film! Later, when Rice lobbied to script the sequel, he was given
the runaround by network and studio executives. Instead, Rice was
relegated to writing the novelization for Matheson's The
Night Strangler teleplay. Dawidziak says of Rice's original deal:
"No sequels or series could be made without Rice's permission." Apparently,
Rice didn't press his advantage -- for the time being!
Then came the Kolchak TV
series. Amazingly, no one informed Rice about a series in the works
-- even though his contract forbade a series without his permission!
Rice learned of ABC and Universal's plans for a series from Daily Variety (April 24, 1974).
Still Mr. Nice Guy, Rice tried to coax Universal
into actually paying for the rights it was already using, while simultaneously
working on script ideas for the show and a
contract for future novelizations.
In August -- four months later! -- Rice's lawyer finally requested that
Universal "settle the rights question." Universal rewarded Rice's patience
by barring him from the lot! His calls were no longer returned.
His novelization deal collapsed.
Rice sued six months later,
in March 1975, shortly before the series was canceled. The suit was
settled nine months after that. Rice never made it in Hollywood,
either as scribe or actor (his promised role in the first film had also
fallen through). Maybe he was branded a trouble maker. At the
time of Dawidziak's 1997 book, Rice was working as a certified paralegal.
* DARREN MCGAVIN'S TRAGIC FATE
Shockingly, Rice wasn't the
only victim of studio shenanigans! While McGavin loved Carl Kolchak
Night Stalker TV movie, he did not want to do a TV series -- he had
a thriving career in TV movies. McGavin relented only because Universal
agreed to let him produce. But once McGavin was locked in, Universal
gave producing chores to Paul Playdon! (Curtis was uninterested.)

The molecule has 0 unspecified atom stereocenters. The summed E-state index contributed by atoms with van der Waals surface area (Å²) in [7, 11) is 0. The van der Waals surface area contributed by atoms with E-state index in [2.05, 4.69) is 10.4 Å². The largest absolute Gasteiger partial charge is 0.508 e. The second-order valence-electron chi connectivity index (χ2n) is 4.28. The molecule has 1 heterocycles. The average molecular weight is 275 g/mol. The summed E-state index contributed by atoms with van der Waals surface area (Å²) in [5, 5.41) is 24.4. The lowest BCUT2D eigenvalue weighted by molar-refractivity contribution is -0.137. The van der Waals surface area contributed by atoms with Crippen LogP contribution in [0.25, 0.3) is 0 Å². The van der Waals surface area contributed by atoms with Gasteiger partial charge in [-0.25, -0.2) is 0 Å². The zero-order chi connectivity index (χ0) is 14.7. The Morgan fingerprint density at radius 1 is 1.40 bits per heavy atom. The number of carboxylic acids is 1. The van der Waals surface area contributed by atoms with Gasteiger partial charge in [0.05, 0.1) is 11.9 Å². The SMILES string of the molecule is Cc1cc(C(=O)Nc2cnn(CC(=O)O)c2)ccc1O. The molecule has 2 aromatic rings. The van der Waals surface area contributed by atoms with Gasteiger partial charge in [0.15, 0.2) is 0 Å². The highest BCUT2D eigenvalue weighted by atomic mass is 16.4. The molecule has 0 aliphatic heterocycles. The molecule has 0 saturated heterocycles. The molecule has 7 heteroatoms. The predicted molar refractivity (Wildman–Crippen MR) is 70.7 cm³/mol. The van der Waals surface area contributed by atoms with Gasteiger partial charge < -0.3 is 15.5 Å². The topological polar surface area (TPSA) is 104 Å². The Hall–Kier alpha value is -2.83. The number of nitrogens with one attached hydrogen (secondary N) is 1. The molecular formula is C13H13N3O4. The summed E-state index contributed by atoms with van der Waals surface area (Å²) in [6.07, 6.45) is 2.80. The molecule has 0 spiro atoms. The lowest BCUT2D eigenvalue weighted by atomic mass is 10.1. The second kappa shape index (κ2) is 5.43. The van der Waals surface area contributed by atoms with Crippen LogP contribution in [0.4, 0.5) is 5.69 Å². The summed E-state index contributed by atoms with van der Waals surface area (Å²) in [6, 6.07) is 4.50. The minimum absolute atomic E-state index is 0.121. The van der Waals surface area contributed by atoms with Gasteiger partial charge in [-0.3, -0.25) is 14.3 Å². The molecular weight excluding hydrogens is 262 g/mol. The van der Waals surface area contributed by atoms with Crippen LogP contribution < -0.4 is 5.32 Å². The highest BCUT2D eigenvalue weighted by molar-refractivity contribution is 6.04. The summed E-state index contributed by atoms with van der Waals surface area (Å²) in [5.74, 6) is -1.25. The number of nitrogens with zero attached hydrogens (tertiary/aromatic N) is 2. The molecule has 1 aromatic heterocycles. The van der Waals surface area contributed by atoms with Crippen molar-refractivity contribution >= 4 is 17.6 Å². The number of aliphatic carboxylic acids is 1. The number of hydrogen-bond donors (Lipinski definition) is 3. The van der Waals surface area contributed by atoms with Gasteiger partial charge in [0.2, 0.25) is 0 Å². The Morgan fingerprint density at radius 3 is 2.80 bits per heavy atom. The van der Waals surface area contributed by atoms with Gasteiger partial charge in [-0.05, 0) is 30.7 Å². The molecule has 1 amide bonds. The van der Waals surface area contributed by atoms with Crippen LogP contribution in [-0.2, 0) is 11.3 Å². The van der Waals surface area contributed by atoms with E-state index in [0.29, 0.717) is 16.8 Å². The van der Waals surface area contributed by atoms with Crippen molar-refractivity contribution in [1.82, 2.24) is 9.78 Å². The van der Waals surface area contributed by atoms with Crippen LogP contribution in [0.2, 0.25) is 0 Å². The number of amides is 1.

But McGavin was determined
to produce -- and keep Universal to its word! -- so once on the set, he
acted as de facto producer! The resulting clash of "producers" created
on-set turmoil and tension, and Playdon quit after two episodes.
Replacement producer Cy Chermak failed to ease tensions. Long hours
and all-night shoots increased pressures. By February, McGavin was
begging studio and network to cancel the show. Dismal ratings granted
* THE FOUR 'MISSING EPISODES'
Night Stalker. In the 1980s, the series was syndicated on CBS Late
Night, and in the 1990s on the Sci-Fi Channel -- with four episodes missing!
These "lost episodes" ("Fire Fall" aka "The Doppleganger"; "The Energy
Eater" aka "Matchemonedo"; "Demon in Lace"; "Legacy of Terror") had been
re-edited into two TV movies, The Demon and the Mummy and Crackle of Death, and were thus legally
unavailable to Kolchak fans in their proper format!
Heart-warmingly, the episodes
became available again when Columbia Home Video released the entire series
on VHS in 1996! (Ten tapes to the set, two episodes per tape).
Night Strangler TV movie suffered its own bizarre saga of "lost scenes"!
ABC initially released a 74 minute version for American TV -- but a 90
minute version for overseas theatrical release! Even more amazingly,
this longer version has occasionally been broadcast in major US markets
(such as Cleveland and Detroit)! But most amazingly of all, rumors
hint that there may be still more footage lurking in ABC vaults!
* KOLCHAK'S INFLUENCE
Despite its woefully tragic
history, Kolchak continued to influence and inspire! Dawidziak says that
many journalists have cited Kolchak as an influence in their deciding become
The werewolf villain in Fox
TV's 1987-88 series, Werewolf,
was named Janos Skorzeny -- same as the vampire villain in the The
Kolchak has also been cited